When discussing protein, the assumption tends to be that all protein is animal based, which is not the case. Plant-based diets have been used as a venue to optimize health, but the biggest challenge is typically how to get the protein without meat, eggs, and dairy. Protein is a macro nutrient composed of amino acids that is necessary for the proper growth and function of muscle and body tissue.
While the body can manufacture several amino acids required for protein production, a set of essential amino acids needs to be obtained from animal and/or vegetable protein sources. Using a well-founded whole food plant-based diet can provide enough protein to satisfy body’s needs and an active lifestyle. There is considerable debate over the amount of protein a person needs to consume per day, the current recommended daily intake (RDI) of protein is 46 grams for women aged 19-70 and 56 grams for men aged 19-70.
Here is a list of plant-based whole foods that are high in protein:
Quinoa (14 g protein per cup): “the complete protein”
A gluten-free grain-like seed
, quinoa is a high protein alternative to rice or pasta, served alone or over vegetables and greens. It provides a good base for a veggie burger and is also a fantastic breakfast cereal when served cold with almond or coconut milk and berries.
Lentils (17.9 g protein per cup)
Delicious, nutritious and super easy to prepare for a meal in a soup or as a side dish, or as a snack. Trader Joe’s sells them pre-cooked.
Tempeh (30.78 g protein per cup)
soybean-based food, tempeh is a healthy protein-packed alternative to its non-fermented cousin tofu. It makes for a great veggie burger and doubles as a tasty meat alternative to meatballs in pasta, or over brown rice and vegetables.
Beans/Black, Kidney, Mung, Pinto (12-15 g protein per cup)
Great on a veggie burrito, in chili and soups, on salads or over rice with vegetables, beans of all varieties can easily be a daily inexpensive staple.
Spirulina (6g protein per 10 grams)
A blue-green algae, spirulina is a highly bioavailable complete protein containing all essential amino acids. It’s a plant-based protein powerhouse at 60% protein, the highest of any natural food.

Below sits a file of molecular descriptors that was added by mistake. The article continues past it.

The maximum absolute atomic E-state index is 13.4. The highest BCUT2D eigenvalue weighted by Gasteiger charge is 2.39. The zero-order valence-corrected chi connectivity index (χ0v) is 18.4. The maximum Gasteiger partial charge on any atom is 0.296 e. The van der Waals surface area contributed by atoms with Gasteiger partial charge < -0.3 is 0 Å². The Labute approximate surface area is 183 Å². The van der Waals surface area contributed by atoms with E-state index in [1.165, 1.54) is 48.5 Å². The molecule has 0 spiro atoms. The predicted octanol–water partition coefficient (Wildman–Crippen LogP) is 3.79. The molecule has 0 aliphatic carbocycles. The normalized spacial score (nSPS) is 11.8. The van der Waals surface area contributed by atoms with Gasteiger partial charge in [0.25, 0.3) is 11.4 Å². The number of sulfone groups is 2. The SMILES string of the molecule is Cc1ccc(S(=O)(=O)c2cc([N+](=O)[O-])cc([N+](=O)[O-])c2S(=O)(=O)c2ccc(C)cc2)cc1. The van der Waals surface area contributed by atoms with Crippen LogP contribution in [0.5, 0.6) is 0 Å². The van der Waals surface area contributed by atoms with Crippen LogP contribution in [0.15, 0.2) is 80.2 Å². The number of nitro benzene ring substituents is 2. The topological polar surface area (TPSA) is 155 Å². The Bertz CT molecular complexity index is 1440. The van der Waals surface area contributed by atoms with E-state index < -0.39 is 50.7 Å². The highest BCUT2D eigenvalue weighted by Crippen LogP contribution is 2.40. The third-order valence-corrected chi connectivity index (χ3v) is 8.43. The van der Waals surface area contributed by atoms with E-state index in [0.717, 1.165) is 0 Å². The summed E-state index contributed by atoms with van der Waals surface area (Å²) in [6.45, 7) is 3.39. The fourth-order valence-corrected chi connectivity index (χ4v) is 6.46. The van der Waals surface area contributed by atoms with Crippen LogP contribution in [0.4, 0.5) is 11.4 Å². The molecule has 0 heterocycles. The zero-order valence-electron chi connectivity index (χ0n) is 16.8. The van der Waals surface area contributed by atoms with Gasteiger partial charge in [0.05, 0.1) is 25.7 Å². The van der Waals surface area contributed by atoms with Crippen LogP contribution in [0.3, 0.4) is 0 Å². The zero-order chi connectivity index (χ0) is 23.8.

Hemp Seeds (16 g protein per 3 tbsp)
With a perfect ration of omega-6 and omega-3 EFA’s, hemp seeds are another bioavailable complete protein rivaled only by spirulina. A simple and great addition to a multitude of dishes, from breakfast cereal to salads to smoothies to vegetables and rice.
Pumpkin, Squash, and Watermelon Seeds (28-33 g protein per 100 g)
A popular food in the Middle East and East Asia, these seeds are very popular roasted and can be eaten as a snack or in combination with other dishes and salads.
Marmite Yeast Extract Spread (27.8 g protein per 100 grams)
It is a natural by-product from brewer’s yeast through the process of fermentation
. A good source of vitamin B12, niacin, and riboflavin, the spread packs a lot of protein. Has been very popular in Britain and Europe.
Almonds (24 g protein per 1 cup)
Have a lower saturated fat content and a multitude of health benefits.
Couscous (15.1 g protein per 100 g)
Light and fluffy of semolina, traditionally prepared as a side dish with a stew spooned over it.
Chia Seeds (4.4 protein per 1 ounce)
High in fiber and Omega-3 fatty acids. Can be used in smoothies, homemade granola, sprinkled over hot or cold cereal, baked into crackers, and added to salads. Soak chia seeds for about 10 minutes before consuming to prevent them from absorbing water from your body during digestion and causing dehydration.
There are plenty of other options, but this gives you an idea of the wide range of plant-based protein-rich foods available.Have any questions? Contact me below, at firstname.lastname@example.org
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Be healthy & happy, Dr. Tijana
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